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Raspberry Leaf

Raspberry Leaf

rubus idaeus

During pregnancy, its leaves can help in strengthening the muscles of the pelvic region and help reduce the onset of morning sickness. Apart from pregnancy, Raspberry leaf is rich in Vitamin A, C, E, calcium, potassium, and iron so it is good for maidens as it nourishes the female reproductive system.

  • Plant type: Perennial
  • Other names:
  • Medicinal: Yes
  • Culinary: Yes
  • Ceremonial: No
  • Parts Used: Leaves & Berries
  • Side Effects:
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About Raspberry Leaf

Raspberry leaf is one of the wisest choices anyone can make to add it to their garden and plate.  It is also commonly known as European red raspberry and hails from the famous Rosaceae family.

Raspberry is a deciduous perennial herb that can dangle between 5-6 feet in height, having pinnate leaves and white to pink flowers. These flowers develop into fairly juicy fruit that can be of black, red, or purple color.

Raspberry leaf is of great importance from the medicinal viewpoint. It is especially considered as a wise choice for women. During pregnancy, its leaves can help in strengthening the muscles of the pelvic region and help reduce the onset of morning sickness. Apart from pregnancy, Raspberry leaf is rich in Vitamin A, C, E, calcium, potassium, and iron so it is good for maidens as it nourishes the female reproductive system.

Raspberry leaf also reduces inflammation, aids in healthy digestion, helps with cardiovascular diseases (atherosclerosis, hypertension, thrombosis, and so forth), boost the weakened immune system, and aids in weight loss. Raspberry leaf also imparts antioxidant property which can help in killing the free radicals in the body and reduce oxidative stress.

Growing

Raspberry seeds can be planted in spring or summer but the yield of those sown in spring is quite good at giving you the juicy explosion. Raspberry plants can be started via seeds or root cuttings (1-year-old canes).

Raspberry can be grown both indoors and outdoors. The container chosen for growing raspberry should be around 30 inches deep and wide and must bear holes for water drainage. The soil used for growing raspberry is a well-drained loam.

The plant must be watered on an average basis; just enough to keep the soil moist as the persistent wetness can subject the plant to rot.

Raspberry seeds take at least a month to give out the shoots whereas for cuttings, the give out canes in their first year and start producing flowers and fruits in the second year.

Now to understand the matter of fruiting, we must know that there are two types of raspberries:

  • Ever-bearing variety
  • Summer-bearing variety

 

1. Ever-bearing variety

The ever-bearing variety of raspberries is famous for producing fruit twice a year.

2. Summer-bearing variety

The summer-bearing variety of raspberry produces fruits just once in a year. During their first year, they just produce seeds, and then from the second year and onwards, they are able to produce flowers.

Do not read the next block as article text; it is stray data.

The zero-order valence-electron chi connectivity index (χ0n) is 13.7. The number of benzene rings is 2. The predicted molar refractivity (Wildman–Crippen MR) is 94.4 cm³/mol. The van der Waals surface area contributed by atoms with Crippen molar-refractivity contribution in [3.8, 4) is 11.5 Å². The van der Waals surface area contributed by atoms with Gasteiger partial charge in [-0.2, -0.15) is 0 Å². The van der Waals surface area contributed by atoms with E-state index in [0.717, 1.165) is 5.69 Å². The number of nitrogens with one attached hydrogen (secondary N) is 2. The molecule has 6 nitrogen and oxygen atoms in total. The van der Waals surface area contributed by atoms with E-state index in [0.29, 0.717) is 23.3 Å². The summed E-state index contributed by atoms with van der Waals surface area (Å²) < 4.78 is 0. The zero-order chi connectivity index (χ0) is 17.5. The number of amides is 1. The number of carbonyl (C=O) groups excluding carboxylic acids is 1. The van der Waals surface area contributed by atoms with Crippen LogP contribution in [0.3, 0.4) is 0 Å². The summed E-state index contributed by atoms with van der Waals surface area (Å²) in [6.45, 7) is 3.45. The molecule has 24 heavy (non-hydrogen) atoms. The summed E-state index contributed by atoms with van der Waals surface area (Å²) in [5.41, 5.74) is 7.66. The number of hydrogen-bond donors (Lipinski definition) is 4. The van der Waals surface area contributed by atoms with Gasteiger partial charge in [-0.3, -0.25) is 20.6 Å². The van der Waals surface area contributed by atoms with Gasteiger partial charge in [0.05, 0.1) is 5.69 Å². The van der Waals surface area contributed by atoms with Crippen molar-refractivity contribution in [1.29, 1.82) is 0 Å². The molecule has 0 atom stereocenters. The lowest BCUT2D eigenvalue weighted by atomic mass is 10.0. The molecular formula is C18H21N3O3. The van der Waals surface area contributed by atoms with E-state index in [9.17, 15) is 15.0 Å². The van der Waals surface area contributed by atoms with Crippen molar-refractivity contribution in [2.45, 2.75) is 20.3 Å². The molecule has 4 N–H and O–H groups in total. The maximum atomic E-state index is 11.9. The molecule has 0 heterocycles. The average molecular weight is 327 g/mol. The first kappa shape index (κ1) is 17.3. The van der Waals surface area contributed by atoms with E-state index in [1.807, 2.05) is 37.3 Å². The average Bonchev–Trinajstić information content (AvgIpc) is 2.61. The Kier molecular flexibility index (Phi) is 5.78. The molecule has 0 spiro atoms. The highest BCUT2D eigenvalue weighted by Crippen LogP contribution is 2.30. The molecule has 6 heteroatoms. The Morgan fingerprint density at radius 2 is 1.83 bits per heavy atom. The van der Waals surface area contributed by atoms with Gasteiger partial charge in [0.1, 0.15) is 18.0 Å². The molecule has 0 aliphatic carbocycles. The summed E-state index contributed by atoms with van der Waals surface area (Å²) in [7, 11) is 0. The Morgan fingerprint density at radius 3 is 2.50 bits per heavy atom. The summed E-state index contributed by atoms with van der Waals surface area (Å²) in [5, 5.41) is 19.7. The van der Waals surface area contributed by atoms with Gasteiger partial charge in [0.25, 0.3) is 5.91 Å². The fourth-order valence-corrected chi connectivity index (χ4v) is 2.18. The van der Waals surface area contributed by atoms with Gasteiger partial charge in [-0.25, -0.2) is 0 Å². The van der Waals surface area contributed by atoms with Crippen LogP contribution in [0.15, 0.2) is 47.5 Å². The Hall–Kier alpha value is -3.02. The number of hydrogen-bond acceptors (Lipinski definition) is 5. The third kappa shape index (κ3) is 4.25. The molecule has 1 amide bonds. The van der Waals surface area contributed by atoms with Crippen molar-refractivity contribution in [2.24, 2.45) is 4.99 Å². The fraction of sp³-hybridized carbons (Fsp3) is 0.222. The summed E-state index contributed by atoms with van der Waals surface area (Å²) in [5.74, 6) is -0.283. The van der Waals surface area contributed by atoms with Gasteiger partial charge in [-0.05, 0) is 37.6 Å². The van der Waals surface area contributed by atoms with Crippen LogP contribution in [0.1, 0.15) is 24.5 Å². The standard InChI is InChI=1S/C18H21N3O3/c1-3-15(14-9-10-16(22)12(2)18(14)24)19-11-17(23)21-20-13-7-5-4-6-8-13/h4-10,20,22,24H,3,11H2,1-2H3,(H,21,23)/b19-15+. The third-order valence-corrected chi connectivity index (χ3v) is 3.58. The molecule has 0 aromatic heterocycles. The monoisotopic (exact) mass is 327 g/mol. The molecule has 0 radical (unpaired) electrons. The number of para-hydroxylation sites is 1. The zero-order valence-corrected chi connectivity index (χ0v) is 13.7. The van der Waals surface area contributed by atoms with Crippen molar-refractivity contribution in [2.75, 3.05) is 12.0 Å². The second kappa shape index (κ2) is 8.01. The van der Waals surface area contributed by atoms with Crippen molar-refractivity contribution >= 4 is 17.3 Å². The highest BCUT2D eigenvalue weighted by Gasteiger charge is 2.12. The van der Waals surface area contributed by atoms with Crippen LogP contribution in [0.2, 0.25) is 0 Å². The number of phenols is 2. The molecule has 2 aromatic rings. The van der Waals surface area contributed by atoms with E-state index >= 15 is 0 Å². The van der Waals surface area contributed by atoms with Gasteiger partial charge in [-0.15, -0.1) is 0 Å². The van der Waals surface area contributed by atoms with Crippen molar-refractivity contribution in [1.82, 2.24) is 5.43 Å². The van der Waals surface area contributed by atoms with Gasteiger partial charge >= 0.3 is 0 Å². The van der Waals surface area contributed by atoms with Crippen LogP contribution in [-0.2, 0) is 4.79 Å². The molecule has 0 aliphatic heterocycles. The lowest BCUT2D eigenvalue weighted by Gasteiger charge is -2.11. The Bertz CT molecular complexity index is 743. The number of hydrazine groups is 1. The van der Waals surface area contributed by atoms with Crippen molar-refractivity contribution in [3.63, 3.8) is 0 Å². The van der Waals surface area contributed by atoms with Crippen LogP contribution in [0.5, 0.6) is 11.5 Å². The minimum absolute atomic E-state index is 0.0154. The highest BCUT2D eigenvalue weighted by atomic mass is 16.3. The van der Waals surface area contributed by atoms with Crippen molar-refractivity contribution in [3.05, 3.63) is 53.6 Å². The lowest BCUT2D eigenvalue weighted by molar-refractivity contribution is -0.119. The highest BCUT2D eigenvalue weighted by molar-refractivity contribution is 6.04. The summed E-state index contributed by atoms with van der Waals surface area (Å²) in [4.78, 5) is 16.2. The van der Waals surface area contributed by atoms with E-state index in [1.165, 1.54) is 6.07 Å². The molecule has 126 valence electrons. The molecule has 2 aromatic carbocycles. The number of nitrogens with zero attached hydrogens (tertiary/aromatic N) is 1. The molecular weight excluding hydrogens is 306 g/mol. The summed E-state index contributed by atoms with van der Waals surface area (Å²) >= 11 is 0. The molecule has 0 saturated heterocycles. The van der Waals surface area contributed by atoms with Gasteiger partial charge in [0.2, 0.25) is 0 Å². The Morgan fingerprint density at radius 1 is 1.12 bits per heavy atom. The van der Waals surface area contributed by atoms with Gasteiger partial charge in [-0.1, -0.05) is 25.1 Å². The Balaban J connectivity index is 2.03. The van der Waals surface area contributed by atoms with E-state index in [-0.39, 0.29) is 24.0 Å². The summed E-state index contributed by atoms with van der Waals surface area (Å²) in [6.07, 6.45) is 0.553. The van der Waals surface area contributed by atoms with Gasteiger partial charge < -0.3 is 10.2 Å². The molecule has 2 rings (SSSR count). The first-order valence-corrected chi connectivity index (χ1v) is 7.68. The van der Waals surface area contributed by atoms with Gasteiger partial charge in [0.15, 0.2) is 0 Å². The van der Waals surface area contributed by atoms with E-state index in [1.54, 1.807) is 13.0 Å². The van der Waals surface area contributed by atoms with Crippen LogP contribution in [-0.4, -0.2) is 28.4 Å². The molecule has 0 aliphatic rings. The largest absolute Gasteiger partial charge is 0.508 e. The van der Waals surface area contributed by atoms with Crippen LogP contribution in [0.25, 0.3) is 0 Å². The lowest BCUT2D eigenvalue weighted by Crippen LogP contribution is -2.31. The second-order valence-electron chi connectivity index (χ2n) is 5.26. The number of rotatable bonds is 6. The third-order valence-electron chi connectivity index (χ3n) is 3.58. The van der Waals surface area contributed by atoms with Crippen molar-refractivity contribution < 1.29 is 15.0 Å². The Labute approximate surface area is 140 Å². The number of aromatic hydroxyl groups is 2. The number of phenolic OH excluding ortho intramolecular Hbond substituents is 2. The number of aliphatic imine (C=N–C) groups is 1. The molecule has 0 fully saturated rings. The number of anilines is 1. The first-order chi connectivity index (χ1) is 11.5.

The flowers are pollinated by insects and soon transform into fruits bearing seeds. As the plant experiences the process of fruiting, new canes bearing leaves grow. The flowers and fruits are produced every year and the cycle continues for the next twenty years.

Harvesting

The best time to harvest raspberry leaves is spring; a time when the plant is about to undergo the flowering phase.

Raspberry leaves can be snipped off by gardening shears or just by mere pair of sharp scissors.


Raspberry leaves are dried in shade, away from the direct sunlight and dust. They might take 2 to 3 weeks to dry. Nevertheless, the best judge of dryness is your touch so when they seem brittle to touch, raspberry leaves are ready to be stored.

Raspberry leaves should not be given cold treatment as this can cause injuries to the leaves and they would be good for nothing.

Usage

People are steering past the jams, tarts, ice-creams, and smoothies of raspberry and inclining towards the leaves. Raspberry leaf has now become a hot deal in the market, all thanks to the clinical studies that have unveiled the medicinal benefits of raspberry leaf.

  • Tincture - Infuse fresh or dried chopped raspberry leaves in grain alcohol for 4 to 6 weeks. Strain the liquid and place it in a dark and dry place.
  • Tea - Dried raspberry leaves are steeped in hot boiling water for 20 to 25 minutes to yield tea.
  • Decoction - Dried raspberry leaves are simmered in water for an hour or until the volume of the water remains half. The leaves are strained away and the liquid is saved to save the labor day.
  • Salve - Raspberry infused oil is merged with melted beeswax and olive oil to formulate raspberry salve.
  • Syrup - Raspberry leaves are simmered in sugar solution for 20 to 30 minutes to produce naturally refreshing raspberry leaf syrup.
  • Infused oil - Dried raspberry leaves are chopped and covered with the oil of choice for a week to yield raspberry leaf infused oil.